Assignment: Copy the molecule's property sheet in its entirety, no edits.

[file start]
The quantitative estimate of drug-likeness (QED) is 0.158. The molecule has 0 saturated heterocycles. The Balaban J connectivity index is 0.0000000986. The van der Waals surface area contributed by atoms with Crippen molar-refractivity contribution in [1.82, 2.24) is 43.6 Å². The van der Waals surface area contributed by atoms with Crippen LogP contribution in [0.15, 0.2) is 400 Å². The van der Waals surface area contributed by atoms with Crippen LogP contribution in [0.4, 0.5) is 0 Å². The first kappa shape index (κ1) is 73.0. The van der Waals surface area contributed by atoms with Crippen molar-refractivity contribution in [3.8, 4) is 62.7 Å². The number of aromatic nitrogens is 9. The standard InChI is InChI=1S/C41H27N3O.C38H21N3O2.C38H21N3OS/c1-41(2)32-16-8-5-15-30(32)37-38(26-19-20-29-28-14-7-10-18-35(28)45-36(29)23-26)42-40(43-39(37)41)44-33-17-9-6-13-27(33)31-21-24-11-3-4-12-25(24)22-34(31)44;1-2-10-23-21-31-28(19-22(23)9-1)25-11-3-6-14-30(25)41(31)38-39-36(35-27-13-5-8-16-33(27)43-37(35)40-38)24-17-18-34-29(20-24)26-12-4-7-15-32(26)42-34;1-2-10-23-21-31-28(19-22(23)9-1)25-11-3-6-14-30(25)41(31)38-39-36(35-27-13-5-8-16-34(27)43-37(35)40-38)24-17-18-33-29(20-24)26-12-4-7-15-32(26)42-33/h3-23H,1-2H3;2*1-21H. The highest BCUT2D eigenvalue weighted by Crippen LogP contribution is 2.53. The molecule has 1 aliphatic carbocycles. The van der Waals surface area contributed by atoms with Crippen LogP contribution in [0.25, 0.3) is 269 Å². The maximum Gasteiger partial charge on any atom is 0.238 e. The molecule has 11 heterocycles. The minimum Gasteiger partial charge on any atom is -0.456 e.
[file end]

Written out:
The quantitative estimate of drug-likeness (QED) is 0.158. The molecule has 0 saturated heterocycles. The Balaban J connectivity index is 0.0000000986. The van der Waals surface area contributed by atoms with Crippen molar-refractivity contribution in [1.82, 2.24) is 43.6 Å². The van der Waals surface area contributed by atoms with Crippen LogP contribution in [0.15, 0.2) is 400 Å². The van der Waals surface area contributed by atoms with Crippen LogP contribution in [0.4, 0.5) is 0 Å². The first kappa shape index (κ1) is 73.0. The van der Waals surface area contributed by atoms with Crippen molar-refractivity contribution in [3.8, 4) is 62.7 Å². The number of aromatic nitrogens is 9. The standard InChI is InChI=1S/C41H27N3O.C38H21N3O2.C38H21N3OS/c1-41(2)32-16-8-5-15-30(32)37-38(26-19-20-29-28-14-7-10-18-35(28)45-36(29)23-26)42-40(43-39(37)41)44-33-17-9-6-13-27(33)31-21-24-11-3-4-12-25(24)22-34(31)44;1-2-10-23-21-31-28(19-22(23)9-1)25-11-3-6-14-30(25)41(31)38-39-36(35-27-13-5-8-16-33(27)43-37(35)40-38)24-17-18-34-29(20-24)26-12-4-7-15-32(26)42-34;1-2-10-23-21-31-28(19-22(23)9-1)25-11-3-6-14-30(25)41(31)38-39-36(35-27-13-5-8-16-34(27)43-37(35)40-38)24-17-18-33-29(20-24)26-12-4-7-15-32(26)42-33/h3-23H,1-2H3;2*1-21H. The highest BCUT2D eigenvalue weighted by Crippen LogP contribution is 2.53. The molecule has 1 aliphatic carbocycles. The van der Waals surface area contributed by atoms with Crippen LogP contribution in [0.25, 0.3) is 269 Å². The maximum Gasteiger partial charge on any atom is 0.238 e. The molecule has 11 heterocycles. The minimum Gasteiger partial charge on any atom is -0.456 e.